To the extent conversations center around the public interest in the message being sent or the interests of all people concerned, along with the justifiable feelings of many, they are reasonable and productive. To the extent they descend into very emotional condemnation (or defense) of long-dead people, the conversations would benefit from the increment analysis to deconstruct emotion surrounding public historical figures that I suggested in the last post.

I don’t like historical demonization. I question whether we understand the human condition at all if don’t grasp the depth of our own personal sins and negative capabilities, as though as long as we haven’t done a handful of things that make up our current issues, we have it right.  It seems too easy to look back and point the finger, much easier than looking inwardly. I also do not like blind historical adulation. We run the risk of becoming insensitive if we cannot put ourselves in someone else’s shoes and see that, while a past figure may be someone we admire and want to honor for various reasons, there are reasons others might feel differently. Both sides of the coin unfortunately sometimes betray a total lack of empathy for the other. Often the arguments do not consider context and use instead one aspect only to make a point, which, while it might be the most important point to one person, does not consider the whole story or aspects that might be important to others.

The closest I have gotten to hearing any real solution on the subject is the suggestion by some historians for local governments to form coalitions to research and then make thoughtful, reasoned decisions about historical markers and monuments, present and future. And that will work…until the very next generation has different ideas. The closest I myself can get to expressing an opinion is saying that these things shouldn’t be decided by mobs in the heat of protest.  I can imagine scenarios in which people cannot get things accomplished through the ordinary courses of government and peaceful demonstration.  I can picture situations in which the majority decides to leave something that feels, to some people, to be a huge deviation from morality.  And yet, to the extent the subject is not one of a violation of personal liberty or civil rights under the law, we do benefit by living in a peaceful, orderly society, and by submitting to the democratic, elected processes of government, even if that sometimes means we lose.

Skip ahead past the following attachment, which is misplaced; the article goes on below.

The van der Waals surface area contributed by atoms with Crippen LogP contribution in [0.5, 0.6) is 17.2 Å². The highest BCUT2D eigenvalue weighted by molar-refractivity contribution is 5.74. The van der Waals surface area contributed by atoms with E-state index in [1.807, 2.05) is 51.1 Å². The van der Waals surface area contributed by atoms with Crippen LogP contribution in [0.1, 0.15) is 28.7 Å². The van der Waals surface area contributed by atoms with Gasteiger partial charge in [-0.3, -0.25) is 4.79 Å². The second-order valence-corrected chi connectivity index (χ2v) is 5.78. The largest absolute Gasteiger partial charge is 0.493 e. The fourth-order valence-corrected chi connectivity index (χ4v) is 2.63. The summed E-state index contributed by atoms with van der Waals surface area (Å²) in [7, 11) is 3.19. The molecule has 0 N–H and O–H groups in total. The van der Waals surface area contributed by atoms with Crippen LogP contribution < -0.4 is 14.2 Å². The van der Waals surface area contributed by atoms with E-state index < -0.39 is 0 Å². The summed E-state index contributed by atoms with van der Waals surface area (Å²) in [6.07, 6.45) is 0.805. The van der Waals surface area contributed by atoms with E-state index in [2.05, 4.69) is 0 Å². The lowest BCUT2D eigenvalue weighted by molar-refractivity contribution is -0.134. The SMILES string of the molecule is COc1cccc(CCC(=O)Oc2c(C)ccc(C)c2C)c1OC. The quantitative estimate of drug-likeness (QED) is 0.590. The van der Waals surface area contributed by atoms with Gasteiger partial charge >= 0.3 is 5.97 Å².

So where do we come down on the issue of statues? Throughout history, statues coming down have usually meant some sort of revolution is brewing. Some of them have been good for democracy. Some of them have been bad. That being the case, I do want to acknowledge that there are deep ramifications to this debate long-term. A disagreement over whether something is going to signal the end or beginning of something that goes to the core of freedom is something emotional. Both sides of the debate do have a radical wing that are just not good for the country. But for the largest portion of people in this debate, for now, I do not believe either side of this debate is feeling quite so radical. Both sides can stray into the territory of high emotionalism, yes. But at their core, there are good, valid arguments for both that center on admirable values. And I do not think there is any way to reconcile that perfectly.

But I think “Forrest Rested Here” has something to teach us.  Not everything is cut and dry.  There are complex histories, backstories, and emotions that often have nothing to do with what things might, on their surface, seem to be. A desire to remove a statue could be kindled by deep emotions based on lengthy history.  A desire to place a historical marker could similarly be more complicated than the things to which we boil it down today.  Historical memory is more complicated, too. Everyone has their story.  

These stories are complex at every level.  And once that acknowledgement is made, the urgency, on any side of the matter, is already diffused by half because the urgency is driven by perceived hatred from an opposing side.  But I would posit that hatred has very little to do with the valid feelings that most, for or against, historical notation, can bring to the table.

Cover Photo Credit: New York Times
In-text Photo by Tara Cowan

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Tara Cowan Author

Tara Cowan is the author of the Torn Asunder Series, including Southern Rain, Northern Fire, and Charleston Tides. A huge lover of all things history, she likes to travel to historic sites, watch British dramas, read good fiction, and spend time with her family. An attorney, Tara lives in Tennessee and is busy writing her next novel. To connect with Tara, find her on Facebook or follow her on Instagram or Twitter.